I might trust a finer blade to someone using a higher end mechanical sharpener like a Tormek running Japanese water stones, and operated by someone w. a couple of years of experience.

    Assuming you don't want to learn to sharpen your own blades manually, quality knives are worth mailing to a pro, and then carefully honing the knives by yourself. Some good blades require a ceramic hone, as they are harder than average honing steels.

  • nolaeggheadnolaegghead Posts: 26,622
    Here's a primer on knife sharpening.  There are many tools out there.  At the very minimum, you need a honing steel. 

    Knife sharpening proceeds in several stages, in order from coarsest (most destructive) to finest (most delicate). These may be referred to either by the effect or by the tool. Naming by effect, the stages are:

    1. sharpening – removing metal to form a new edge
      1. rough sharpening (using either water stones, oil stones, or medium grits of sandpaper in the scary sharp method of sharpening)
      2. fine sharpening (using the same tools as above, but in finer grits)
    2. straightening – straightening the existing metal on the blade, but not removing significant quantities of metal
    3. polishing (also called stropping)– giving a mirror finish, but not significantly altering the edge.
      • polishing may also be achieved by buffing a blade: instead of moving the knife against a flat leather strop loaded with fine abrasive, the knife is held still and a powered circular cloth wheel is moved against the knife.

    Named by tools, the same three stages are:

    1. grinding (on a grinding wheel) or whetting (on a whetstone)
    2. steeling, using a honing steel
    3. stropping, on a razor strop or buffing on a wheel

    The word "honing" is ambiguous, and may refer to either fine sharpening (step 1.2) or straightening (step 2).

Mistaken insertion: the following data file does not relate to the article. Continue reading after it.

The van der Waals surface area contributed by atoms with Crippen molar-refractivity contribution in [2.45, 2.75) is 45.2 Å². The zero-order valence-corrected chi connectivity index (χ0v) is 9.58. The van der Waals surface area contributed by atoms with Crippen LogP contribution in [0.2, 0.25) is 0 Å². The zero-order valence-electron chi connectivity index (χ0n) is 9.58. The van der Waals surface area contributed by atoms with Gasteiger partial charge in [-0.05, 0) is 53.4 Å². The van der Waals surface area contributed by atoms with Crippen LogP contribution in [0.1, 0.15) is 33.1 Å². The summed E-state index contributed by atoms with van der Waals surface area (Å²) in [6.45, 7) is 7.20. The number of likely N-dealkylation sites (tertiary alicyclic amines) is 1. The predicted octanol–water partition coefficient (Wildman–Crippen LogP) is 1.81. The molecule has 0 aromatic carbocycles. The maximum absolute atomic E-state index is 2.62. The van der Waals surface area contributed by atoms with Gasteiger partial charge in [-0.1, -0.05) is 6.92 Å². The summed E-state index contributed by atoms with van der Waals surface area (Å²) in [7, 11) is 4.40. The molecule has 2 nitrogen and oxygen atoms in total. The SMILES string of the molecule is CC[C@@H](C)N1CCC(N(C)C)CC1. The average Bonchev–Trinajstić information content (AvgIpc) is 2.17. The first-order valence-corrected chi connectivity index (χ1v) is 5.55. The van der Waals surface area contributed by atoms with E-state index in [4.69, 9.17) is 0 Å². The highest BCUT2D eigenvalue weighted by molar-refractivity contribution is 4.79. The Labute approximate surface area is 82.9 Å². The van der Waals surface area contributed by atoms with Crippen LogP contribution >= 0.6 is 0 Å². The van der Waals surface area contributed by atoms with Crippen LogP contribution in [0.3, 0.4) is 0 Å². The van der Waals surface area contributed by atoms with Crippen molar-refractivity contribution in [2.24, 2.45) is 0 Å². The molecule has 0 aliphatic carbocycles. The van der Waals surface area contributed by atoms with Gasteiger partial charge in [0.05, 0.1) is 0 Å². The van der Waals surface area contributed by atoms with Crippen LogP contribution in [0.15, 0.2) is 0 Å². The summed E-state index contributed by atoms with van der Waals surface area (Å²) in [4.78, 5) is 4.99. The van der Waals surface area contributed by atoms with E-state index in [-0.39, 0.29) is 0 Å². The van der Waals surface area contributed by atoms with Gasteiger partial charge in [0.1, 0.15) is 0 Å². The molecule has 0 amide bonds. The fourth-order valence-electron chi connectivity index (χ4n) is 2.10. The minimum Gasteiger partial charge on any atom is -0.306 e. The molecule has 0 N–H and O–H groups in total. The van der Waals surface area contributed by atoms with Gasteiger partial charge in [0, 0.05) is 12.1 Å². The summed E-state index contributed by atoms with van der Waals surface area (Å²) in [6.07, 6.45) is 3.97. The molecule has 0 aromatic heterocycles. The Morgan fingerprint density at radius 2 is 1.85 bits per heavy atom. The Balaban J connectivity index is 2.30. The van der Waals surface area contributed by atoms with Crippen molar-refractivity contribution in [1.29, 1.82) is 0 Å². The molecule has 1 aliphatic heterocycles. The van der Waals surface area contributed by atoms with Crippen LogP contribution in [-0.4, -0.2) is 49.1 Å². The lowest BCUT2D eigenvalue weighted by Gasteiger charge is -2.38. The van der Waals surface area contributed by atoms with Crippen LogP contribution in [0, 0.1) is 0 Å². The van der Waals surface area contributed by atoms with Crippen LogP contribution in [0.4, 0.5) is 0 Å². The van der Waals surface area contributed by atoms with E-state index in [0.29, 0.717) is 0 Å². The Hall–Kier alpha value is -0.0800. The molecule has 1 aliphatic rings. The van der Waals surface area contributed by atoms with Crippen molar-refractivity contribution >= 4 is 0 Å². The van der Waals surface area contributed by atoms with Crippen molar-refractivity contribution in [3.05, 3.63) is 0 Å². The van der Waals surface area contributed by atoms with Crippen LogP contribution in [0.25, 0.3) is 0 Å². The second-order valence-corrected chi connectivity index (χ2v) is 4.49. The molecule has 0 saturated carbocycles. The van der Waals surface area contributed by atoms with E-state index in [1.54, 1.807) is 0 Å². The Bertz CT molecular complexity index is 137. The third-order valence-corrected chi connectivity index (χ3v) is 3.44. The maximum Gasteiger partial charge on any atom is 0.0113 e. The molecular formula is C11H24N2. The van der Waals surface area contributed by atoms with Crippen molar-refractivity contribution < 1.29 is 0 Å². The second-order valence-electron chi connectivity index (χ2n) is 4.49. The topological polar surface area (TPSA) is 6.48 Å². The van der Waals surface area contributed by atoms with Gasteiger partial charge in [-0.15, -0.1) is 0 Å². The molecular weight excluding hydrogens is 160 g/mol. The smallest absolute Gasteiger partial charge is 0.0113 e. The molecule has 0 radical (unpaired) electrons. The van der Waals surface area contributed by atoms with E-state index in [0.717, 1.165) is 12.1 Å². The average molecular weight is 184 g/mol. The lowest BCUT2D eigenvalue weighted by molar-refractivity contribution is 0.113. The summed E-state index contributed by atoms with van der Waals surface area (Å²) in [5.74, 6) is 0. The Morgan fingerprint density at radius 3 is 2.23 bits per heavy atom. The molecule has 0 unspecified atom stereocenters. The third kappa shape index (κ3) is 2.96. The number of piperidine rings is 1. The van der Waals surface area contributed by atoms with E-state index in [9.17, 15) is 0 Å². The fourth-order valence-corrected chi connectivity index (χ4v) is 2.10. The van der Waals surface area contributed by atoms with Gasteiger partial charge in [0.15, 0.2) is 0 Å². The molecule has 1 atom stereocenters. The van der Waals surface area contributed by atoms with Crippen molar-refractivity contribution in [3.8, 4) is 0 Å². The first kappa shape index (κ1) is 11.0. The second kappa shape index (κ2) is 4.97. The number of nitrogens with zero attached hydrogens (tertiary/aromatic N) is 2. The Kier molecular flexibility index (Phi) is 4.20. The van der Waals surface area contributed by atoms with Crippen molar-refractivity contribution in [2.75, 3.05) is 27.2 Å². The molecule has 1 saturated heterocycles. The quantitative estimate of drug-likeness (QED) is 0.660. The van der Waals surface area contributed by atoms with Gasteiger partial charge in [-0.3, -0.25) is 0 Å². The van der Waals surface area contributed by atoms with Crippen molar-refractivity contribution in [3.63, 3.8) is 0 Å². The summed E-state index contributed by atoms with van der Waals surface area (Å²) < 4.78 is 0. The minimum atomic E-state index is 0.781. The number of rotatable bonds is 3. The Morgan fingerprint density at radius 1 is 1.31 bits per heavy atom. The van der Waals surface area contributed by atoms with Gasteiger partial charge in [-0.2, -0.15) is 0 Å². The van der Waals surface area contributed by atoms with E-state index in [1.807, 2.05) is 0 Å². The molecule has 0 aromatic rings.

The finest level of sharpening is done most frequently, while the coarser levels are done progressively more rarely, and sharpening methods differ between blades and applications.

    For example, a straight razor used for shaving is stropped before each use, and may be stropped part-way through use, while it will be fine sharpened on a stone a few times per year, and re-ground on a rough stone after several years.

    By contrast, a kitchen knife is steeled before or after each use (and may be steeled during heavy use, as by butchers), and sharpened on a stone a few times per year.

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  • CPARKTXCPARKTX Posts: 1,857
    LBGE & SBGE.  Central Texas.  
  • hoffmandhoffmand Posts: 105
    I recommend skipping electric sharpeners and either have them sharpened by a good vendor or learn to do it yourself.

    If you're in Cedar Park you can find a sharpening guy at the farmers market at Lakeline mall on Saturdays. Looks like he uses a belt setup which is what I use. If you have someone sharpen for you always give then one knife first to make sure they aren't hacks. There are plenty of them out there and you don't want to trash all your knives at once.

    There's also Knife Sharpest on Burnet. They're very good but not exactly the most friendly folks in the world.

    If you decide to sharpen yourself then you should look at Edge Pro or Wicked Edge for a guided stone system or research 1x30 belt sanders with high grit belts. But both of those are a few hundred bucks so they're not for everyone. You can get your knives sharpened 2x/year for a long time and still save money.

    Don't spend $100 on a new Wusthof or Henkels chef knife. They are good knives but expensive compared to other options. I strongly recommend the Victorinox 8"/10" chef knife for $30 or make the switch to Japanese knives with a 210 or 240 mm Tojiro DP for $80-100.

    Cedar Park, TX